Ellen Perlman was a GOVERNING staff writer and technology columnist.E-mail: firstname.lastname@example.org
In the sunlight-filled rooms at T.C. Williams High School in Alexandria, Virginia, students are having a hard time dozing off at their desks--harder than when they sat in fluorescently lit classrooms.
Green buildings, such as the redesigned T.C. Williams, seem to have "magic powers." They not only save energy and improve indoor air quality but appear to improve student health, attendance, performance and even behavior. T.C. students, for instance, have avoided a usual rite-of-passage--the marring of the building with graffiti. In some green elementary schools, students join "energy patrols" and ticket teachers for leaving lights on.
Green schools also can save money over the life of the building, help retain teachers and increase test scores, according to the U.S. Green Building Council, which certifies new buildings with a Leadership in Energy and Environmental Design rating system, or LEED.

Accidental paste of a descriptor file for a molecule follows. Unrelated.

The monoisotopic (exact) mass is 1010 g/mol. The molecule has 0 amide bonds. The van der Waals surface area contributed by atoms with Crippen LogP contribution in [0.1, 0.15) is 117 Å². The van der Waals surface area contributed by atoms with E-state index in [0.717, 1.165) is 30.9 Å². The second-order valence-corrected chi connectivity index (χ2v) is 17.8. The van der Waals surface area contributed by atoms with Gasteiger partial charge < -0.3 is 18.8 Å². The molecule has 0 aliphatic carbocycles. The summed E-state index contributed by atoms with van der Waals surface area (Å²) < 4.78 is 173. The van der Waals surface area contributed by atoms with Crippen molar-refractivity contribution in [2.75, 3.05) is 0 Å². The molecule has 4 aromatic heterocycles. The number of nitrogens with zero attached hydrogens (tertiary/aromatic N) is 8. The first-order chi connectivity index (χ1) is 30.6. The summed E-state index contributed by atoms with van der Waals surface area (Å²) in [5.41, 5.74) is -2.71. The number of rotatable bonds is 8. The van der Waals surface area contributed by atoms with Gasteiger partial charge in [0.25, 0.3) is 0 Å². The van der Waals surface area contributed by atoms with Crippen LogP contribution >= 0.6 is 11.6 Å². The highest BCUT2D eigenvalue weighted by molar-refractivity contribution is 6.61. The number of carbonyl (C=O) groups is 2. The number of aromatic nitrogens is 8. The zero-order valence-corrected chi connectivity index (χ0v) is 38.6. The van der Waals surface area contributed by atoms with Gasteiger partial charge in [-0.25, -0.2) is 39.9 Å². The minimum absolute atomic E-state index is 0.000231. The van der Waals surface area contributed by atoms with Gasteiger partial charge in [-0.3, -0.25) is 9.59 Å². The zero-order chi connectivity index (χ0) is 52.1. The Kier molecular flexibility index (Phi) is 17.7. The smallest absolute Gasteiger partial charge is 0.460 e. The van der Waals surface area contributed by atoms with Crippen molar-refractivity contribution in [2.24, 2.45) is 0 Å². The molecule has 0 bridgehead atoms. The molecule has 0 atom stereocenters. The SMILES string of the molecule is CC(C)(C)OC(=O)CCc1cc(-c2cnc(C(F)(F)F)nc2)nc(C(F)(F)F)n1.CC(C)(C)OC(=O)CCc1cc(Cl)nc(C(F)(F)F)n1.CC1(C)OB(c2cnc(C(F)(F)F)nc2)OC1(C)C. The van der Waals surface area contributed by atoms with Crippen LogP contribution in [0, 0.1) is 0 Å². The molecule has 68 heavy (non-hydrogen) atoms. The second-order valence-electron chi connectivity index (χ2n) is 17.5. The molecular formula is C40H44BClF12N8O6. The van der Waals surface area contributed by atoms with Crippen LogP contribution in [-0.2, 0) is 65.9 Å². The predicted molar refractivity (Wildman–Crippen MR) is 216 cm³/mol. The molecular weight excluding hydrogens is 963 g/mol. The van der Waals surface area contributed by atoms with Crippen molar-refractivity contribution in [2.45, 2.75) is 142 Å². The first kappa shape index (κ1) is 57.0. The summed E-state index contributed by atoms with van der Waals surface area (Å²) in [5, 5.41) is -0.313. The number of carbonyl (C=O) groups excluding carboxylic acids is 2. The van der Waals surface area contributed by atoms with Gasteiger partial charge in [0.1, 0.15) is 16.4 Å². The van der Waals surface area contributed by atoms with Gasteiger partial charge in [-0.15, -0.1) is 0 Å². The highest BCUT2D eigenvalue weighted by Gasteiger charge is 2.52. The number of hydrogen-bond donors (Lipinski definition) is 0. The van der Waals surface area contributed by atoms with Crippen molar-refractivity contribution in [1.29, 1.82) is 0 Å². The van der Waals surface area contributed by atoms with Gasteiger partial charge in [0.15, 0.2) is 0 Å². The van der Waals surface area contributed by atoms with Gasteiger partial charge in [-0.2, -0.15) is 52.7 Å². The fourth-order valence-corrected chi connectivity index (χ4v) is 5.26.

Several school districts are moving their facilities or parts of them in the green direction. All totaled, 58 schools around the country have been certified, and at least another 360 have registered their building projects, a step in the certification process. A school in Seattle, for instance, harvests rainwater from its roof; the water is used to flush the toilets. The Ohio School Facilities Commission in late September adopted the LEED standard as part of its school design standards, which translates into at least 150 buildings registering for certification within the next two years. "This is unprecedented," says Rachel Gutter, schools sector manager for the Green Building Council. "They're really creating a generation of environmental natives."